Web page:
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AW 20A 3000mAh Flat-Top 18650 Bench Test Results...a good high-capacity 20A battery, could be an HG2

Discussion in 'Batteries and Chargers' started by Mooch, Aug 31, 2015.

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  1. Mooch

    Mooch Electron Wrangler Verified Member ECF Veteran

    Supporting member
    May 13, 2015
    Tested at 10A-25A constant current. This cell was purchased from RTDVapor and donated for testing. To prevent any confusion with the eGo-type "batteries", I use the term "cell" here to refer to a single 18650, 26650, etc.


    Disclaimer
    The conclusions and recommendations I make based on these tests are only my personal opinion. Carefully research any battery you are considering using before purchasing.

    Testing batteries at their limits is dangerous and should never, ever, be attempted by anyone who has not thoroughly studied the dangers involved and how to minimize them. My safety precautions are the ones I have selected to take and you should not assume they will protect you if you attempt to do any testing. Do the research and create your own testing methods and safety precautions.

    image.jpg image.jpg image.jpg image.jpg


    Bottom Line
    In my opinion, this is a good 20A continuous discharge current (CDR) flat-top cell with high capacity. Its performance is close to the LG HG2 and their cases, top caps, and tooling marks are identical. I recommend not using it above 20A as it runs at a very high temperature at those rates.


    Test Results
    image.jpg


    Comments
    • At 10A it reached about 2750mAh. This is average performance for a 3000mAh-rated cell.
    • At 15A the maximum temperature reached 71°C. This is too low for a cell operating at its CDR.
    • At 20A the maximum temperature reached 82°-84°C. This is at the high end of temperatures for 20A to be the CDR but similar to the LG HG2 and Samsung 30Q.
    • At 25A the temperature rose to my safety limit of 100°C just before the discharge was stopped. It then coasted up to 102°C. This is way too hot to set the CDR at 25A.
    • Five additional cycles at 20A showed no signs of damage other than that which occurs when running a cell at its CDR. I am setting a CDR of 20A for this cell.
    • The performance was a bit lower than the LG HG2, for both capacity and voltage under load, but the cell can, top, and tooling marks were identical. I think this could be an HG2. The performance differences could be due to normal battery to battery tolerances, but I don't know for sure.
    • To see how other cells have tested and how hard you can safely push them, check out the links in my signature.
     
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  2. Brkdnc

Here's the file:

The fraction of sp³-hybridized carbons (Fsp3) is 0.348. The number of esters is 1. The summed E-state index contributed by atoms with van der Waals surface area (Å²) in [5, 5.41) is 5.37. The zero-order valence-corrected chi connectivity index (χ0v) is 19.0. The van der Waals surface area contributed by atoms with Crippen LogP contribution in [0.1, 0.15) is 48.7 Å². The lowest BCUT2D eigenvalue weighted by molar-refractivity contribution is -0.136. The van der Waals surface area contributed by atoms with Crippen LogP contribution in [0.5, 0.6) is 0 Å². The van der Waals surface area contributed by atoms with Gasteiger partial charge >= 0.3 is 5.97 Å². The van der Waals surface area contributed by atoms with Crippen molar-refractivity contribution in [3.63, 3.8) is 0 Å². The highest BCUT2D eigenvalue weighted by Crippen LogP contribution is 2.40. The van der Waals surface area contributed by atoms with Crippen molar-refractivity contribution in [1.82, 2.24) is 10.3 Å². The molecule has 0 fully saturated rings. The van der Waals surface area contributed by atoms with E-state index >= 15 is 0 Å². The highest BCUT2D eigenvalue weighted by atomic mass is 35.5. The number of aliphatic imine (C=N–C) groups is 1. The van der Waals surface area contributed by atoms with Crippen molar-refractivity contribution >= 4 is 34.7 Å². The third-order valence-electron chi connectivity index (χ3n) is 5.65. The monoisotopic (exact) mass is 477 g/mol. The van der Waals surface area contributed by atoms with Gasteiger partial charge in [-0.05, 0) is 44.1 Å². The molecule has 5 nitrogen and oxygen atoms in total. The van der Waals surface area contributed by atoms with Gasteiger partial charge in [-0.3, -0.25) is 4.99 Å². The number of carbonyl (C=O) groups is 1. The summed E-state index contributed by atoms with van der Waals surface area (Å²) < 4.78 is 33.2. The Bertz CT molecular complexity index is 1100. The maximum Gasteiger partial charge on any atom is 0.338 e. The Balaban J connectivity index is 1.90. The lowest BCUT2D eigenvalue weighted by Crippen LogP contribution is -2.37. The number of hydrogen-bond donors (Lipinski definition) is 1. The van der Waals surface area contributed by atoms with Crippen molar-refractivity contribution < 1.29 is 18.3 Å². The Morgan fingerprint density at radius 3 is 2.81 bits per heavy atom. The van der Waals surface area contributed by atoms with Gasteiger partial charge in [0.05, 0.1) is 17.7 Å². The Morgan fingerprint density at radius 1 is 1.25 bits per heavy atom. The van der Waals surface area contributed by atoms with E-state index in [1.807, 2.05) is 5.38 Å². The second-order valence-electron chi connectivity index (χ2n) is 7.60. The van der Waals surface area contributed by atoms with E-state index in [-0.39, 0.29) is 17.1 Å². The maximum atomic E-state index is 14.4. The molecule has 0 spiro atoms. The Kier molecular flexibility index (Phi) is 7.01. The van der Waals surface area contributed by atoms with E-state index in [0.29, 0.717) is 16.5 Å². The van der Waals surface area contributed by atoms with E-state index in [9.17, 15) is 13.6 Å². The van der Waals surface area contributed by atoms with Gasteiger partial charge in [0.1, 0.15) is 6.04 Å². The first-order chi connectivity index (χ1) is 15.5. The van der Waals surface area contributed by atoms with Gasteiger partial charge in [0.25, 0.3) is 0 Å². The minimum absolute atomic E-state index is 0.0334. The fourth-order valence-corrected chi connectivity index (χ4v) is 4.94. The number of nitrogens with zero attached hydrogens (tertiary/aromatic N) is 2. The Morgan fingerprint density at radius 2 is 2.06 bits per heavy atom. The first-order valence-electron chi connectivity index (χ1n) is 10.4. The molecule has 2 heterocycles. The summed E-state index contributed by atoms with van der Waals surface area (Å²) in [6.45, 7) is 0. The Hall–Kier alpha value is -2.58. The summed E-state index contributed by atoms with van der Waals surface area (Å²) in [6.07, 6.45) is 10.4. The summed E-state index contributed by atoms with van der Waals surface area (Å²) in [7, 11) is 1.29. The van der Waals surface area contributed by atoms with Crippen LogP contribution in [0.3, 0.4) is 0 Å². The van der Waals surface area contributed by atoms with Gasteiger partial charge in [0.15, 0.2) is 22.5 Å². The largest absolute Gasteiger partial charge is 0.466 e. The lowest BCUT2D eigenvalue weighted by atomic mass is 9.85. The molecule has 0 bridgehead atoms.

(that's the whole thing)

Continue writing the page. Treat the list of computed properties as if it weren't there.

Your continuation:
Brkdnc Super Member Verified Member ECF Veteran

    Jan 7, 2015
    Mad City, WI. USA
    Just want to say THANKS for all the great work you do for the community. :thumb:
     
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  3. Eric Auer

    Eric Auer Super Member ECF Veteran

    Dec 14, 2014
    PA
    Any point to buy this over the LG?

    $12.99 vs. $7.99 seems a bit much (RTDVapor prices)

    Eric
     
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  4. Mooch

    Mooch Electron Wrangler Verified Member ECF Veteran

    Supporting member
    May 13, 2015
    No practical reasons, in my opinion.
     
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  5. Biz_Nessman

    Biz_Nessman Full Member

    Jul 6, 2015
    Sacramento, Ca.
    Thanks for all your work mooch. Been looking for alternatives to the standard 18650 cells out there. (I like to tinker, and wouldn't mind building my own mod) Any opinions on any of the li-po cells used in applications such as R/C racing batteries. Most are too big to be practical, but some of the smaller sized cells are gaining capacity recently.... Thoughts?

    Sent from my C6530 using Tapatalk
     
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  6. Mooch

    Mooch Electron Wrangler Verified Member ECF Veteran

    Supporting member
    May 13, 2015
    The C-rating specs are often wildly exaggerated with LiPo'sbut the good ones are great. Due to their shape you can pack in more battery than with cylindrical 18650's, leading to longer run times. Their internal resistance can be a lot lower than 18650's too and that means lower temperatures...always a good thing.

    They do react more violently if abused enough to reach the thermal runaway temperature but they will vent first unless really abused. They vent at a lower internal pressure than 18650's and often tell you there's a problem before doing that by noticably swelling first. Having said all that though, pouch LiPo cells aren't for the average user in my opinion unless sealed into the device. They damage very easily and charging should not be done with a $5 no-name ebay charger.

    I see no problem with box modders using them as long as they know the risks and how to handle them. Pretty much how I feel about any chemistry. Wish I had a couple of specific packs I could recommend to you!

    [edit] corrected large number of spelling errors...sheesh.
     
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  7. Biz_Nessman

    Biz_Nessman Full Member

    Jul 6, 2015
    Sacramento, Ca.
    I agree they are a lot more volatile than the li-ion cells we are currently using. I've seen some gnarly fires when i used to race. Especially when folks first started using them for r/c. The cost for a decent pack and charger may make it a little cost prohibitive for experiments. Maxamps.com has some interesting cells though, interesting enough to make me consider the possibilities.

    Sent from my C6530 using Tapatalk
     
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